The change in how I viewed Isaiah’s description of war in the last days occurred when I read the following verses.
22 And the LORD shall smite Egypt: he shall smite and heal it: and they shall return even to the LORD, and he shall be intreated of them, and shall heal them.
31 For through the voice of the LORD shall the Assyrian be beaten down, which smote with a rod.
When I stumbled upon these verses in Isaiah, I was puzzled at first. How can the Lord smite and heal at the same time? But Isaiah 30:31 finally clarified how it is done. The Lord smites the sinners of the earth not with a sword made of fine steel, or with other weapons of war. Instead, the Lord smites the sinner with his voice. Hence, the sword of the Lord is his word, or in other words the preaching of his Gospel to the nations. As my mind took hold of this thought, the entire set of passages I had read previously suddenly took on a completely new meaning.
The young men that were dashed to pieces before the eyes of their parents were not really killed physically by the Lord’s servants, but were converted to the restored Gospel. Likewise, when the wife was ravished, it simply meant that a family was being taught the Gospel, and only the mother was converted. To her husband and children it was as if she were ravished. But, in reality she becomes the key to her family’s ultimate conversion in the future. Consider now the following verses with the idea in mind that the armies of the Lord in the Book of Isaiah are really his army of missionaries.
26 ¶ And he will lift up an ensign to the nations from far, and will hiss unto them from the end of the earth: and, behold, they shall come with speed swiftly:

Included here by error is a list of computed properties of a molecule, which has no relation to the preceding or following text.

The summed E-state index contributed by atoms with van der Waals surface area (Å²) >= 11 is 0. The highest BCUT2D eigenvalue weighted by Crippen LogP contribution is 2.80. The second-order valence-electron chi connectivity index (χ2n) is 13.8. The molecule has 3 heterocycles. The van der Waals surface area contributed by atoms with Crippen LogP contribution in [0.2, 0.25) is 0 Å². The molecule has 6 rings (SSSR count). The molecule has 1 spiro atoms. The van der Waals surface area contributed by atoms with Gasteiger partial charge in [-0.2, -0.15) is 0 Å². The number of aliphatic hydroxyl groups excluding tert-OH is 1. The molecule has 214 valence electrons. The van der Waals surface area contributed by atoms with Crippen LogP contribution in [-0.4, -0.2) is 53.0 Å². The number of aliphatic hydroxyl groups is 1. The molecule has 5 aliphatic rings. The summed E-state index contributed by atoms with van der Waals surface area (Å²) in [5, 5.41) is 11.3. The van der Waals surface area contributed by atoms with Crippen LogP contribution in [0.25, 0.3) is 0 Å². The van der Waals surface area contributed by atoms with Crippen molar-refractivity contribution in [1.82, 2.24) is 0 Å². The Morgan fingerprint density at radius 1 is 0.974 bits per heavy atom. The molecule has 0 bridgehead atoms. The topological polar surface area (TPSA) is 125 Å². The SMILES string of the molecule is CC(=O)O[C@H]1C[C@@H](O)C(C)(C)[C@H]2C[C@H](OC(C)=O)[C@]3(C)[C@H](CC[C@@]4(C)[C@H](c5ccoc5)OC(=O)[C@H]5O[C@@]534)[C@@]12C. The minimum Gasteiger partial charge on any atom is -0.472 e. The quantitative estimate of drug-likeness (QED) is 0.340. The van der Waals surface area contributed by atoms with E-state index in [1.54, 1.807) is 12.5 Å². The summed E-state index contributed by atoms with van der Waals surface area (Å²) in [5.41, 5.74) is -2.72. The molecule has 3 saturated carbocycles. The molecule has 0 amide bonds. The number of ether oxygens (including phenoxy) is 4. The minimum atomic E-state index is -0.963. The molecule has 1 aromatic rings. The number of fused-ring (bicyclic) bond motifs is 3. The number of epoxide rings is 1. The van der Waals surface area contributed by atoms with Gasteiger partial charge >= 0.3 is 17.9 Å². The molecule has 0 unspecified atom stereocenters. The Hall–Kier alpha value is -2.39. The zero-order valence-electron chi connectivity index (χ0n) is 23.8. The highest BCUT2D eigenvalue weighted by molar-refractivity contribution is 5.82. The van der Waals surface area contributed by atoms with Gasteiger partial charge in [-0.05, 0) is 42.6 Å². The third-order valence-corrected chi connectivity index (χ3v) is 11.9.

27 None shall be weary nor stumble among them; none shall slumber nor sleep; neither shall the girdle of their loins be loosed, nor the latchet of their shoes be broken:
28 Whose arrows are sharp, and all their bows bent, their horses’ hoofs shall be counted like flint, and their wheels like a whirlwind:
29 Their roaring shall be like a lion, they shall roar like young lions: yea, they shall roar, and lay hold of the prey, and shall carry it away safe, and none shall deliver it.
30 And in that day they shall roar against them like the roaring of the sea: and if one look unto the land, behold darkness and sorrow, and the light is darkened in the heavens thereof.
My mind focused quickly on verse 29 as I read these verses with new understanding. What lion in nature would ever lay hold of the prey, and then “carry it away safe.” No wild lion in nature would do so. Therefore, I was left to conclude that these young lions were not really lions or soldiers in a physical battle. Instead the army described above represents the Lords missionaries, and their prey is both the sinner and the seeker of truth. When the Lord’s missionaries lay hold upon them, they are teaching them the Gospel. When they carry the prey away safe, it means the investigator is converted and baptized, thus joining the Church.
This paradigm shift in my thinking has completely changed the way I look at not only the Book of Isaiah, but in fact the entire Bible. I can now see that many of the violent descriptions contained in the Bible are figurative in nature. This is not to say that no actual physical wars and battles will occur in the Last Days. It just means that the armies of the Lord are more concerned with the conversion of souls, rather than the physical destruction of the wicked. So to me, when the Lord says in Isaiah 13:9 cited above, “he will destroy the sinners thereof out of it,” many of them will be removed through repentance and conversion rather than through a physical slaughter. My heart and mind prefer this interpretation, especially considering my view of the Savior and his personality as described in the New Testament account.